Planting native trees and shrubs can benefit wildlife

Most landowners enjoy seeing wildlife on their property. Whether you just have a large backyard or many acres of land that you would like to make more attractive to wildlife, one of the best ways to do so is by planting native Pennsylvania trees and shrubs.

Not only do these plants have the potential to provide valuable food and cover to a wide variety of birds and animals, but they also offer aesthetic value and other benefits to your property such as erosion control or the reclamation of disturbed areas. Now is a good time to do some homework about what plants would be a good fit for the wildlife in your backyard. Several good places to start learning about plantings for wildlife are the websites of the National Wild Turkey Federation (nwtf.org), the Pennsylvania Department of Conservation and Natural Resources (dcnr.pa.gov) and the Pennsylvania Game Commission (pgc.pa.gov).

One of the best sources for native tree and shrub seedlings at reasonable prices is the Pennsylvania Game Commission?s Howard Nursery. The Game Commission began producing seedlings and other plants at this facility in Centre County back in 1954 to supply wildlife food and cover plantings on state game lands. Production at that facility now amounts to 2 to 8 million seedlings each year. In addition to supplying plants for state game lands and to landowners enrolled in the Game Commission?s various access programs, the Howard Nursery also takes orders for plants each spring from landowners interested in providing better habitat on their properties with the use of native trees and shrubs.

In 2018, The Howard Nursery was forced to suspend seedling sales to the public because of low inventories of many species and germination failure in several species of conifers. Public sales resumed on a limited basis last year and will continue for 2020. “Normally it takes three years to grow conifers and sometimes two years to grow hardwood trees from seed,” said Brian Stone, manager at Howard Nursery. ?Our surplus of conifers and oaks is up from last year; next year we hope to have a greater supply of soft fruited species like domestic apple and wild plum.

The Howard Nursery is now accepting orders for spring planting. Some of the species available for 2020 are white pine, red pine, Norway spruce, red oak, sawtooth oak, Washington hawthorn and black locust. Seedlings are sold in units of 25. Orders of 12 or more total units qualify for applicable discounted pricing. With the discount, prices are as low as $5.50 per unit. Regular price ranges from $7.50 to $9.50, depending upon the seedling species.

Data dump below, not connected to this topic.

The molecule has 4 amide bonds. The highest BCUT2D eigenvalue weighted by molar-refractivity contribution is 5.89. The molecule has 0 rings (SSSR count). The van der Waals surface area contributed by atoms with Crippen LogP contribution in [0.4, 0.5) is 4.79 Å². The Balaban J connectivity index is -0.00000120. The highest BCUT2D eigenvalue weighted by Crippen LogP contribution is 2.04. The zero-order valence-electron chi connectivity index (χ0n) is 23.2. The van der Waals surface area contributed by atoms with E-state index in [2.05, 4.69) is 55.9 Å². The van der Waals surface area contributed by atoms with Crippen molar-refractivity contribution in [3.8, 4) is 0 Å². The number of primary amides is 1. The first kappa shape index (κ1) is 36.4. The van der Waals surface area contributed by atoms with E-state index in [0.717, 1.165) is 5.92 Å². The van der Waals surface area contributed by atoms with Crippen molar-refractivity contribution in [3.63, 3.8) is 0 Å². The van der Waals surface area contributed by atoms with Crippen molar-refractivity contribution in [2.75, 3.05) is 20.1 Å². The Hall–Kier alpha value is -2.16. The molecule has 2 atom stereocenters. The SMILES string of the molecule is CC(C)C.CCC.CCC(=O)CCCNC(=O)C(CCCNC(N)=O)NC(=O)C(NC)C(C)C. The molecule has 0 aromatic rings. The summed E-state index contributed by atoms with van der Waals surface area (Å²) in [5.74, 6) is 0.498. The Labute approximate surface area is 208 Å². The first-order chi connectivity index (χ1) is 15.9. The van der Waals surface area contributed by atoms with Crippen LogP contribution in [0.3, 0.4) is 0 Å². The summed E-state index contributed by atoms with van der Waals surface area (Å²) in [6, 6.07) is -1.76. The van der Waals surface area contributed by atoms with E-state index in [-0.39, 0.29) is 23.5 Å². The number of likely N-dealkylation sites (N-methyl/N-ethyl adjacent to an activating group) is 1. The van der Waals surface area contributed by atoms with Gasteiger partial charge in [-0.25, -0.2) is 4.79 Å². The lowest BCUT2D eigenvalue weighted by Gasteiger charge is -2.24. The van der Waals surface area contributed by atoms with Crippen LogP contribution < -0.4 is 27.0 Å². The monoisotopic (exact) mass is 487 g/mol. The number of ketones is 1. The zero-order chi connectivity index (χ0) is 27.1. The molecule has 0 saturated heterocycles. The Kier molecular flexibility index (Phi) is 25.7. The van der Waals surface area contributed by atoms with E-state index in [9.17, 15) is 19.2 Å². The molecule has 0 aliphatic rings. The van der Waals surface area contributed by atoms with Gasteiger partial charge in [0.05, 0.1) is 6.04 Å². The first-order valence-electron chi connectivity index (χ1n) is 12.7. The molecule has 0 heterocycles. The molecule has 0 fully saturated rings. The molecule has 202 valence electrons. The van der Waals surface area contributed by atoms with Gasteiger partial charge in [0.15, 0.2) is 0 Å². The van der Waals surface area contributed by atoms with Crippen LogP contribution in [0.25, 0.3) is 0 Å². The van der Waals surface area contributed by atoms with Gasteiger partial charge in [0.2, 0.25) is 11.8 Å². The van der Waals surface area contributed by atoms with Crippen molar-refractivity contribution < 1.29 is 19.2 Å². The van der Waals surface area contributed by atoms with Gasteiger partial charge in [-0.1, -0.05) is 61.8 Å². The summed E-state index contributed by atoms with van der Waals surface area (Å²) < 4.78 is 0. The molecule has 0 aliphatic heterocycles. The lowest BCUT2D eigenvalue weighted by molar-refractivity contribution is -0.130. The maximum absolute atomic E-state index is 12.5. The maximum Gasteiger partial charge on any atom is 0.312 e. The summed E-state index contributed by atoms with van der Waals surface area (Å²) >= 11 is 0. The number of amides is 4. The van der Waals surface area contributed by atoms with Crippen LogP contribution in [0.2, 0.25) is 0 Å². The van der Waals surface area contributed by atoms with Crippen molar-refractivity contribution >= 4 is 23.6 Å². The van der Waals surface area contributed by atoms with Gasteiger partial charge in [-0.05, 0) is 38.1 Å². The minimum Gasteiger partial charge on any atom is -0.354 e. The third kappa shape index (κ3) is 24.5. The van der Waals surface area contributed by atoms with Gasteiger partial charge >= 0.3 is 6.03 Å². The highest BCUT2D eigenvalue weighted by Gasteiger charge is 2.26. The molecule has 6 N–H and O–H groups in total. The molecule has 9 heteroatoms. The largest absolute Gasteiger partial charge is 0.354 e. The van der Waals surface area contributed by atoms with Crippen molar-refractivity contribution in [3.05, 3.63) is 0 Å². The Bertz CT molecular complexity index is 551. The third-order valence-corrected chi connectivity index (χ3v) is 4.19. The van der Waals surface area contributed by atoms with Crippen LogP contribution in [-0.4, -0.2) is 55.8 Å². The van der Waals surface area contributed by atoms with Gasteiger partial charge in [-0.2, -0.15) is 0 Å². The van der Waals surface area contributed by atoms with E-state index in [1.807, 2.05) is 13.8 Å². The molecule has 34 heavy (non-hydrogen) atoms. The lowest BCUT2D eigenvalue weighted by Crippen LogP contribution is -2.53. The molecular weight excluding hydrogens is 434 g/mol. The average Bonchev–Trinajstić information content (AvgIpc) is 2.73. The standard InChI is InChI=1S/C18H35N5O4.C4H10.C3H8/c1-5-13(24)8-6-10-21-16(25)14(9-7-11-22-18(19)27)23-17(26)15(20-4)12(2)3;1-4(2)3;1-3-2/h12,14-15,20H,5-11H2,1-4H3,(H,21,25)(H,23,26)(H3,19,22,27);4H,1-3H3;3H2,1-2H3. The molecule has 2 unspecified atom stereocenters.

An order form and information about the seedlings available and planting recommendations can be found on the Game Commission?s website, www.pgc.pa.gov. Place your cursor over ?Information & Resources? in the menu bar at the top of the homepage, then click on “Make a Purchase” to find the 2020 Seedling Order Form. Completed order forms can be submitted online or printed and mailed. Orders can also be placed by calling Howard Nursery at 355-4434. Hours of operation are Monday through Friday from 7 a.m.-3:30 p.m.

It’s advisable to get your seedling order in as early as possible, as some species tend to sell out quickly. If you are not sure what trees or shrubs might be suitable for your property, check out the ?Tree Seedlings Index? link, which provides a chart with information on each type of plant along its site preferences, what wildlife species it benefits and more.

After relatively mild weather for nearly a month, winter began to make its presence known late last week with colder temperatures, brutal winds and snow showers. As the reality of winter sets in, it’s probably worth a reminder that feeding wildlife during the winter might seem like a worthwhile and compassionate gesture, the conventional wisdom on this practice is simply ?don?t do it.”

In most cases, putting out food for wild animals usually does more harm than good for plenty of reasons. Artificially feeding larger wild animals such as deer, elk and wild turkeys is especially discouraged. The metabolisms of wild deer and elk adjust to the foods available to them as the seasons change throughout the year. Corn, wheat, barley and other grains high in carbohydrates typically aren?t part of the winter diet of deer or elk, so the animals won?t be able to digest such foods properly and eating quantities of them can be fatal.

Even though well intended, providing handouts for winter wildlife can also be illegal. Feeding wild elk is prohibited anywhere these animals are found in Pennsylvania. With the discovery of white-tailed deer infected with chronic wasting disease in Pennsylvania back in 2012, the Game Commission has designated specific Disease Management Areas to help control the spread of the disease.

Any feeding of wild deer within a DMA is prohibited, and anyone caught doing so will be subject to fines and other legal action. Unfortunately, most of our region is included within DMA 2 or DMA 3. DMA 2 comprises all of Bedford County, most of Blair and Huntingdon counties, and parts of Cambria, Somerset, Fulton, Franklin, Adams, Juniata, Mifflin, Perry, Snyder and Northumberland counties. DMA 3 comprises parts of Armstrong, Cambria, Clarion, Clearfield, Indiana and Jefferson counties. The specific boundaries for both DMAs can be found on the Pennsylvania Game Commission website.